7 Ways to Bridge the Generation Gap in the Church

It won't be easy, but here are a few ways we could build a bridge between the generations. (Ranta Images/Getty Images)

If you watched the Democratic Party's presidential debate last week, you'll know why San Antonio Mayor Julian Castro got poor marks from so many commentators and viewers. Castro seemed to be attacking former Vice President Joe Biden for his age, implying that the 76-year-old candidate is losing his memory.

"Are you forgetting already what you said just two minutes ago?" Castro said to Biden during the Sept. 12 event. The 45-year-old politician was upset that Biden didn't seem to remember what he had just said about his plans for a national health care system. (It didn't help when Biden suggested that low-income parents should "make sure you have the record player on" to encourage better education.)

Castro's comment during the debate revealed the obvious: There is a growing generation gap in American politics. Some younger politicians have even said that Biden, as well as Massachusetts Senator Elizabeth Warren (who is 70) and New Hampshire Senator Bernie Sanders (he's 78), are too old to be president. And many of those same critics insist that Donald Trump should be replaced because he'll be 74 if he wins a second term in 2020.

This caustic us versus them mentality has also surfaced in the church today. I constantly hear older Christians complaining about how "those young people" are forcing them to change the music or the dress code on Sunday mornings. Meanwhile I hear young people griping because the worship, preaching or attitudes at a particular church are not as hip as they require.

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We have marginalized each other. We've reached a generational impasse. Is there any way we can bridge this gap? It won't be easy, but here are a few ways we could build a bridge:

  1. Deal with your prejudices. Today we're super sensitive about confronting racism and sexism. Yet somehow we think it's OK to judge others because of age. When Jesus commanded us to "love one another" (John 13:34b), He didn't mean you should love only the people who are in your age demographic. He wants Facebook users and Instagram users to get together instead of avoiding each another.
  1. Stop writing people off. The New Testament also calls us to "accept one another" (Rom. 15:7a, NIV)—which means to be tolerant and patient toward those who aren't like us. That means older Christians shouldn't be offended by tattoos, piercings, technology or the clothing styles of Gen Xers. It also means younger people should try to learn something from an older person's "old-fashioned" attitudes instead of rolling their eyes at them.
  1. Learn to show honor. I buried my brain-damaged father last year, and now my 91-year-old mother has dementia. I spend a lot of my time talking to nursing home residents these days, and they have taught me a lot about compassion. Their bodies and minds are worn out, but they are precious to God. We should honor the old, knowing that one day we will be in their condition.
  1. Don't get stuck in your "era." I don't understand older people who insist on "my way or the highway" when it comes to church styles. God is always moving forward. He is not stuck in the past, so why should I be? Even though I'm 61, I don't mind if my pastor is half my age or if the music reflects today's styles. I want my church to reach younger people, not just my generation. Be flexible and willing to change.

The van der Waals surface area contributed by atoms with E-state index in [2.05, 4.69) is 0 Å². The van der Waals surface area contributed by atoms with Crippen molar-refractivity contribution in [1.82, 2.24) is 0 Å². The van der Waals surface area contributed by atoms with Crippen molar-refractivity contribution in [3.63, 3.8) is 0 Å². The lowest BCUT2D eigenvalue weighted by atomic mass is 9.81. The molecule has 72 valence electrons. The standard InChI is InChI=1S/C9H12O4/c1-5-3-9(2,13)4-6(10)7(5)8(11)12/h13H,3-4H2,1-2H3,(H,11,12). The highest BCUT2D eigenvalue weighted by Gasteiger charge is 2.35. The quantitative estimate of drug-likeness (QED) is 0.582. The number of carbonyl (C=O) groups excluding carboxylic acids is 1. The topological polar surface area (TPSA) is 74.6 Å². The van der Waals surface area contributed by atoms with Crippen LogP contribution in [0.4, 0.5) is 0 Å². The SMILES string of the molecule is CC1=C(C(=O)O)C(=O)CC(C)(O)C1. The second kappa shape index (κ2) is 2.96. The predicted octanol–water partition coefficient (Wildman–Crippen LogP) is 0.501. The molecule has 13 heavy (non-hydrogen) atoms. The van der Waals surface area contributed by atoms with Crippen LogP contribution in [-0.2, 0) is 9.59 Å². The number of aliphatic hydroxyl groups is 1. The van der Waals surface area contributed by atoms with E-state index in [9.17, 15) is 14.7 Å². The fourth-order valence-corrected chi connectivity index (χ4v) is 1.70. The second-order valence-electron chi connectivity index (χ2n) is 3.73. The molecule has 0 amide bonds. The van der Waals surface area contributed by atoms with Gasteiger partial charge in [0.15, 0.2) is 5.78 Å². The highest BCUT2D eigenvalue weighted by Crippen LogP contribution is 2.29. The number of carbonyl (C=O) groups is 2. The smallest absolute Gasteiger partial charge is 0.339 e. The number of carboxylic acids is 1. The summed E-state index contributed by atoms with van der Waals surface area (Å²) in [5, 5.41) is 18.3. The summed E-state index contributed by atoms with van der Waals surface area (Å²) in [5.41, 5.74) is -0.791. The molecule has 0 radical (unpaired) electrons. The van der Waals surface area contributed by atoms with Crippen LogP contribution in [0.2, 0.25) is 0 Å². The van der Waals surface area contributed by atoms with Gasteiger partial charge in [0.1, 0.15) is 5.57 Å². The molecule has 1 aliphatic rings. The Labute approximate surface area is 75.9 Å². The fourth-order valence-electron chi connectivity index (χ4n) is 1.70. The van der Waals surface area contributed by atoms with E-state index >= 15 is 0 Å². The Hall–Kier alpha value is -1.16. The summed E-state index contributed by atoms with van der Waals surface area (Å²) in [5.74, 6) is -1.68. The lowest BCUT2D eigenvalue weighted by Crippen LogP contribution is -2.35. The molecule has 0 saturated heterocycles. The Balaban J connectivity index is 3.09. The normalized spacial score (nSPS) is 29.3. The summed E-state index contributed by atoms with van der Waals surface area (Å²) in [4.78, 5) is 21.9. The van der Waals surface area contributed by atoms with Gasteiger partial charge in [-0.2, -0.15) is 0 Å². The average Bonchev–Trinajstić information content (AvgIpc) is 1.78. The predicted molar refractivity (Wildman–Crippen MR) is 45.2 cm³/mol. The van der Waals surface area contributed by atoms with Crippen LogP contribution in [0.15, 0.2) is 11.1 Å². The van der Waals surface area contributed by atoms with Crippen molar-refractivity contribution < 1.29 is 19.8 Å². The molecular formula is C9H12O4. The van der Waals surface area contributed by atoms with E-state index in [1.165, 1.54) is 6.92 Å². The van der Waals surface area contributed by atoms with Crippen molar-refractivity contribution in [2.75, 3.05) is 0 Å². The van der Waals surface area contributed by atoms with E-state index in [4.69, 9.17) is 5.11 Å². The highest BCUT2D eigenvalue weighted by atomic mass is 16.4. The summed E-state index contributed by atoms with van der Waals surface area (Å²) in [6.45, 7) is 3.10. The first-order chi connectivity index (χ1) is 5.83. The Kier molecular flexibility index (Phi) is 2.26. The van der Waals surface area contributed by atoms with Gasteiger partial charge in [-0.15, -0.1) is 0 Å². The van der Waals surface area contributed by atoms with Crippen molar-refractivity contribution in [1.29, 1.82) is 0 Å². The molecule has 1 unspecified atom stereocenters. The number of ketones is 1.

1. Encourage mentoring. I spend most of my time discipling younger guys. Even though I'm old enough to be their dad, they enjoy spending time with me. They learn from my experiences, and I encourage them to achieve far more than I ever did. I hear so many older Christians bashing Millennials and Gen X Christians for being spoiled, but that has not been my experience at all. Today's young Christians are passionate for God and totally teachable.
  1. Be open to "reverse mentoring." Even though I invest a lot of my time in discipling younger Christians, that doesn't mean I don't learn from them. My spiritual sons and daughters have taught me so much—they've trained me in technology, introduced me to new music and books, helped me adjust my attitudes and even challenged me in physical fitness. I'm better today because of the input I receive from younger people.
  1. Embrace God's generational mindset. God is ageless, and He isn't locked into one generation's viewpoint. He is the God of Abraham, Isaac and Jacob. He transcends time. He wants one generation to declare His praises to the next. He wants the mantle that rested on Elijah to be transferred to Elisha. Why is this concept so difficult for us to embrace?

When the Holy Spirit was poured out on the day of Pentecost, Peter declared: "'In the last days it shall be,' says God, ... 'your young men shall see visions, and your old men shall dream dreams'" (Acts 2:17, MEV). The Spirit wants to move across generational lines. He wants to speak through the young and the old. He wants to connect us, blend us and use us together as one united body of Christ.

J. Lee Grady was editor of Charisma for 11 years before he launched into full-time ministry in 2010. Today he directs The Mordecai Project, a Christian charitable organization that is taking the healing of Jesus to women and girls who suffer abuse and cultural oppression. Author of several books including 10 Lies the Church Tells Women, he has just released his newest book, Set My Heart on Fire, from Charisma House. You can follow him on Twitter at @LeeGrady or go to his website, themordecaiproject.org.

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